“Each one of us would turn into killing machines,” says Marwan Reyad, drummer of Iraqi heavy metal band Acrassicauda. He's explaining the plight of not only himself, but also of his bandmates: without the music most of us take for granted, Marwan could very well be a wandering insurgent with every intention of destroying those who have destroyed his family and culture. His reliance on the drums to vent his frustrations and fears in the midst of a carved-out nation bleed into his thoughts and his words — he's not mincing his words, nor should he. Truth is, Marwan and his bandmates aren't full or hate and don't despise America. They worship at the idol of Metallica and Slayer, wanting nothing more than the freedom to grow their hair long, headbang without the threat of imprisonment (or worse), and play heavy metal to a group of young Iraqis who, just like themselves, are in love with the same sounds many of us cranked in our youth.
Heavy Metal in Baghdad follows Acrassicauda in their journey to play heavy metal in a nation drenched in destruction. Unlike the wealth of documentaries, dramatizations, and biopics piling up due to the continued U.S. occupation of Iraq, directors Suroosh Alvi and Eddy Moretti try their best to ignore politics, showcasing a band simply fighting to survive. Doing so puts the band and their documenters in danger at every turn from the confused citizens coping with Iraq’s deterioration at the hands of a foreign occupier and native sons.
The film begins jovially, even amidst the backdrop of a crumbling Baghdad. Acrassicauda struggle to set up for show — power outages and miscommunication between the band and American peacekeepers hamper progress, but the band perseveres and the fans show up ready to enjoy the headbanging fury. For a moment, the rubble and chaos outside is drowned out by the riffage. Acrassicauda pledge allegiance not to Iraq, but to heavy metal. A year later, however, the band plays again, but sadly it's not in Baghdad. Alvi and Moretti catch up with the reunited band in Damascus, Syria after seeking safety from Iraq. We find out that in Syria, Iraqi refugees are seen as bottom feeders, forced to take whatever job they can get under the table.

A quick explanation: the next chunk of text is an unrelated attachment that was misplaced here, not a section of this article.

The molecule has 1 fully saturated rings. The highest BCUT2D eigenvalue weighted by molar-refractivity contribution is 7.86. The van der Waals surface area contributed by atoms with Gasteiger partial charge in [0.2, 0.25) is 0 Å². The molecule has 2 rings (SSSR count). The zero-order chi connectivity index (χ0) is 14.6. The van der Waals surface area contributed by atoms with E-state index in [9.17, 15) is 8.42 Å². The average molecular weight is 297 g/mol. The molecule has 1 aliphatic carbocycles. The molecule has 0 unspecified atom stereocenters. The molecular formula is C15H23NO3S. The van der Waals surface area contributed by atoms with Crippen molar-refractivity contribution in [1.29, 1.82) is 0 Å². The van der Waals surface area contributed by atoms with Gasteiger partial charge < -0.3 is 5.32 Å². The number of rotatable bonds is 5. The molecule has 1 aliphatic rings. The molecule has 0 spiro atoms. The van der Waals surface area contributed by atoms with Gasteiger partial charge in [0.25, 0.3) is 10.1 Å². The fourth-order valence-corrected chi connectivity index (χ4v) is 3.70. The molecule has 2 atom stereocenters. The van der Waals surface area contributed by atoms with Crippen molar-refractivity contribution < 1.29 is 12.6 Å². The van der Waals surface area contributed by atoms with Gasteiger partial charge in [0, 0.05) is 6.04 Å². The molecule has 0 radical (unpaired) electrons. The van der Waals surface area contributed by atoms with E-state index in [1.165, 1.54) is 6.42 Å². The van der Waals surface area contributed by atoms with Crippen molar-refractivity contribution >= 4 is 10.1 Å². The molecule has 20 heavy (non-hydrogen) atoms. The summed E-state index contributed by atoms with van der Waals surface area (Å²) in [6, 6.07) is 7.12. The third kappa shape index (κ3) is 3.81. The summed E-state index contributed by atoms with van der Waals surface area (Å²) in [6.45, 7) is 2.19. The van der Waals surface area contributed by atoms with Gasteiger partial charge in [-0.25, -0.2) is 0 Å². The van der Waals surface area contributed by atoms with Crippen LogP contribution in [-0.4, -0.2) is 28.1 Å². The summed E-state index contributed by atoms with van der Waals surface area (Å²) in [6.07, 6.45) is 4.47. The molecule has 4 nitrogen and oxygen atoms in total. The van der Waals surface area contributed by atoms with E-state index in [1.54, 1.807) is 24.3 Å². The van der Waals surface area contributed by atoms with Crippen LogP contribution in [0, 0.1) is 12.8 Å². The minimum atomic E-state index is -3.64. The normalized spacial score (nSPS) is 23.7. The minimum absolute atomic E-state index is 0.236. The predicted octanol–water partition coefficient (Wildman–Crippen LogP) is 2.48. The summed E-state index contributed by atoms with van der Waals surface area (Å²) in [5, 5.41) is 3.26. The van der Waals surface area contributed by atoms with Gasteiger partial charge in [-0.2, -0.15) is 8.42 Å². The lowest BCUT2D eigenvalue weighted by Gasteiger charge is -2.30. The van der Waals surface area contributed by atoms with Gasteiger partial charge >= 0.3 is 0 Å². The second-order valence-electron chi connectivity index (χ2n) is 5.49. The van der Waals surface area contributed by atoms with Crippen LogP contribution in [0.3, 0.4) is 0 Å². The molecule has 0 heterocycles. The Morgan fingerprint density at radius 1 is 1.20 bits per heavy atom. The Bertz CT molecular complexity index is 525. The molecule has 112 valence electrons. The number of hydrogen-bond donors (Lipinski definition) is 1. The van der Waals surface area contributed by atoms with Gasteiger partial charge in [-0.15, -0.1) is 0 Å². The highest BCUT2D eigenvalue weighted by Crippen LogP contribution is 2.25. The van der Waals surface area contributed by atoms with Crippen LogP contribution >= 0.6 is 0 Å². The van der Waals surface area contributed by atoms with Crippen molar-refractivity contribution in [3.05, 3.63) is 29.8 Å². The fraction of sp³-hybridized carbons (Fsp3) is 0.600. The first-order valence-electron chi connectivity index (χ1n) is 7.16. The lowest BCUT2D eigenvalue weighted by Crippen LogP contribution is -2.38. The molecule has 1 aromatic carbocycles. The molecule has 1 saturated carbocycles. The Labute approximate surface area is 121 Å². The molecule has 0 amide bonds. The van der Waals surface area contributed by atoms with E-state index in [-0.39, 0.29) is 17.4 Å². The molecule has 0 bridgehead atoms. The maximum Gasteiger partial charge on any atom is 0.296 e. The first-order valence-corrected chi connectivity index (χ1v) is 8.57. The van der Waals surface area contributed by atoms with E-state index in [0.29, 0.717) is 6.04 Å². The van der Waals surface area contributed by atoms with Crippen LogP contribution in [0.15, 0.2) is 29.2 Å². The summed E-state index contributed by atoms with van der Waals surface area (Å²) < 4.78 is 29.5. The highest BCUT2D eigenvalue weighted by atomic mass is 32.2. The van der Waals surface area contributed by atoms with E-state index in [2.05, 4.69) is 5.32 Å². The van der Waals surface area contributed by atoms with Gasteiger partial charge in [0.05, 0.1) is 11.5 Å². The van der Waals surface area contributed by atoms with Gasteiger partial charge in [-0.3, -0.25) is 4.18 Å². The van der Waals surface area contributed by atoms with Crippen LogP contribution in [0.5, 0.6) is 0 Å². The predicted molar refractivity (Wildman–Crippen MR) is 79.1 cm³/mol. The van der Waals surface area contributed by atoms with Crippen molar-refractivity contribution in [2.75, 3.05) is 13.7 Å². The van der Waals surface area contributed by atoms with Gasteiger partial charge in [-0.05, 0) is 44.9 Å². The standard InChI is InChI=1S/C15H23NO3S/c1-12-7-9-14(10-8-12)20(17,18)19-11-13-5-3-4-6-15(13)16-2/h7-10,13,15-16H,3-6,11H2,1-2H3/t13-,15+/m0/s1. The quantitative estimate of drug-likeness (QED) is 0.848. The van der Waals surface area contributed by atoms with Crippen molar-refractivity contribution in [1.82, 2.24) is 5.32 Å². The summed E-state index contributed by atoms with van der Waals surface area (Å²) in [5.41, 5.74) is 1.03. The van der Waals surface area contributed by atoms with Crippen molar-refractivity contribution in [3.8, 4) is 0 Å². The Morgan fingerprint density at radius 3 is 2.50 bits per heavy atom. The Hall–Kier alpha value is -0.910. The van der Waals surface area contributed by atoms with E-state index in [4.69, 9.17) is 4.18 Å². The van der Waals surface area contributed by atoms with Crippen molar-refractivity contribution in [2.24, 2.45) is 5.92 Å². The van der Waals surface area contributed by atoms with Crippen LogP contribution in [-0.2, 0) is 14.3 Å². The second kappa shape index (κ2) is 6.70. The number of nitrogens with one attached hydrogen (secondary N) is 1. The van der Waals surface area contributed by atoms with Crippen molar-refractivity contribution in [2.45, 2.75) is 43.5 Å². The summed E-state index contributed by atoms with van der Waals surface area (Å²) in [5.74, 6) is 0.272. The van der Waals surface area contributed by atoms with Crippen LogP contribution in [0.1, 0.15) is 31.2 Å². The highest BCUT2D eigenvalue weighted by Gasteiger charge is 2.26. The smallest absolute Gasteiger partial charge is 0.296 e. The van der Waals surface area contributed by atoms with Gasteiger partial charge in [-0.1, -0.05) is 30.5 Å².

The trials Acrassicauda suffer there mirror the lives of illegal immigrants in America: far away from home and family, working for very little in poor conditions, with little hope of making ends meet. But Acrassicauda are sympathetic people; we’ve seen their inner tug-of-war and, at this point in the film, have become their friends -- we have a rooting interest in their well-being, no matter their stock in life. Indeed, Alvi and Moretti have made us all subjects of the film without the use of smoke and mirrors. Marwan’s frankness is our frankness; Firsa’s guarded optimism is our optimism; Tony’s strength is our strength; Waleed’s fear is our fear.
Heavy Metal in Baghdad evokes plenty of emotions visited by other films documenting the horrors of Iraq, but the film isn’t an exposé on torture or propaganda about sectarian violence. It's heart-wrenching, because the four men of Acrassicauda are just like any young men in any nation. Using handheld cameras to capture the rawness of a band in a struggle between its dream to play metal and its need to leave home, Alvi and Moretti show Marwan, Tony, Firas, and Waleed as human beings, not as would-be terrorists or charity cases. Interestingly, Alvi and Moretti become part of the film themselves, investing energy, money, and care into helping Acrassicauda as much as possible.
Heavy Metal in Baghdad isn’t just about heavy metal in Baghdad. It’s also about losing your home and hoping to one day get it back. It’s about sacrificing everything you know to do what you love. Acrassicauda lost their instruments, practice space, families, and country to war, and yet they press on, all in the name of heavy metal. The desire to do something more is at the core of Alvi and Moretti’s film, and they let it speak for itself with no filters. In the film’s climax, Acrassicauda watch as their story unfolds — their excitement turns into anguish and finally into anger. It's a do-or-die situation unfolding before everyone’s eyes, made only more devastating by the fact that Heavy Metal in Baghdad is based on real-life situations, not a script.